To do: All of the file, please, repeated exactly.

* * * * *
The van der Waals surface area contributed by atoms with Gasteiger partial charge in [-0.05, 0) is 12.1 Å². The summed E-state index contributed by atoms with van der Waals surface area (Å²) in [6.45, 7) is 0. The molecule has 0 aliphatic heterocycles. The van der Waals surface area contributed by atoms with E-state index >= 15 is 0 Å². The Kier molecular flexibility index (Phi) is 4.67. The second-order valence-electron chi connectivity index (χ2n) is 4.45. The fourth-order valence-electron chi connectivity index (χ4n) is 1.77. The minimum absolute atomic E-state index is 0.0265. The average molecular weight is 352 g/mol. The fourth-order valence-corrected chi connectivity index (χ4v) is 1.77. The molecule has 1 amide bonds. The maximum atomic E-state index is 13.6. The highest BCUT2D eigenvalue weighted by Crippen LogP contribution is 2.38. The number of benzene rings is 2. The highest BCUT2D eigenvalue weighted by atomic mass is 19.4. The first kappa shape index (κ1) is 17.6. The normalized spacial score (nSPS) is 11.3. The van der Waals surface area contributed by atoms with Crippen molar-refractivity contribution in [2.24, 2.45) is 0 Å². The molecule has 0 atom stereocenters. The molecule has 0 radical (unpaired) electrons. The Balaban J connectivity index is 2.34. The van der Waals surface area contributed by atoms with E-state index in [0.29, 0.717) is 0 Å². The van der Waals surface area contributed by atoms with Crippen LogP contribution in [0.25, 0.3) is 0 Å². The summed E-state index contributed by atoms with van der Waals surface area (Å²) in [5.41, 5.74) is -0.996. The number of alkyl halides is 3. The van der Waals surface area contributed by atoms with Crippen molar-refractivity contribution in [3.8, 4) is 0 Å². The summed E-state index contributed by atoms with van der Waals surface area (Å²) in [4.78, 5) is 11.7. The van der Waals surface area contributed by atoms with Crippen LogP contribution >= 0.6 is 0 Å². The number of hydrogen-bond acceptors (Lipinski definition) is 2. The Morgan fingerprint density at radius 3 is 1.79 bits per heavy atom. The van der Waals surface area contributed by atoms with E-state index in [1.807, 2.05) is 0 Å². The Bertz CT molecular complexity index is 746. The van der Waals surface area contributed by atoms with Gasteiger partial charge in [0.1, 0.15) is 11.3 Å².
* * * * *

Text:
The van der Waals surface area contributed by atoms with Gasteiger partial charge in [-0.05, 0) is 12.1 Å². The summed E-state index contributed by atoms with van der Waals surface area (Å²) in [6.45, 7) is 0. The molecule has 0 aliphatic heterocycles. The van der Waals surface area contributed by atoms with E-state index >= 15 is 0 Å². The Kier molecular flexibility index (Phi) is 4.67. The second-order valence-electron chi connectivity index (χ2n) is 4.45. The fourth-order valence-electron chi connectivity index (χ4n) is 1.77. The minimum absolute atomic E-state index is 0.0265. The average molecular weight is 352 g/mol. The fourth-order valence-corrected chi connectivity index (χ4v) is 1.77. The molecule has 1 amide bonds. The maximum atomic E-state index is 13.6. The highest BCUT2D eigenvalue weighted by Crippen LogP contribution is 2.38. The number of benzene rings is 2. The highest BCUT2D eigenvalue weighted by atomic mass is 19.4. The first kappa shape index (κ1) is 17.6. The normalized spacial score (nSPS) is 11.3. The van der Waals surface area contributed by atoms with Crippen molar-refractivity contribution in [2.24, 2.45) is 0 Å². The molecule has 0 atom stereocenters. The molecule has 0 radical (unpaired) electrons. The Balaban J connectivity index is 2.34. The van der Waals surface area contributed by atoms with E-state index in [0.29, 0.717) is 0 Å². The van der Waals surface area contributed by atoms with Crippen LogP contribution in [0.25, 0.3) is 0 Å². The summed E-state index contributed by atoms with van der Waals surface area (Å²) in [5.41, 5.74) is -0.996. The number of alkyl halides is 3. The van der Waals surface area contributed by atoms with Crippen molar-refractivity contribution in [3.8, 4) is 0 Å². The summed E-state index contributed by atoms with van der Waals surface area (Å²) in [4.78, 5) is 11.7. The van der Waals surface area contributed by atoms with Crippen LogP contribution >= 0.6 is 0 Å². The number of hydrogen-bond acceptors (Lipinski definition) is 2. The Morgan fingerprint density at radius 3 is 1.79 bits per heavy atom. The van der Waals surface area contributed by atoms with E-state index in [1.807, 2.05) is 0 Å². The Bertz CT molecular complexity index is 746. The van der Waals surface area contributed by atoms with Gasteiger partial charge in [0.1, 0.15) is 11.3 Å².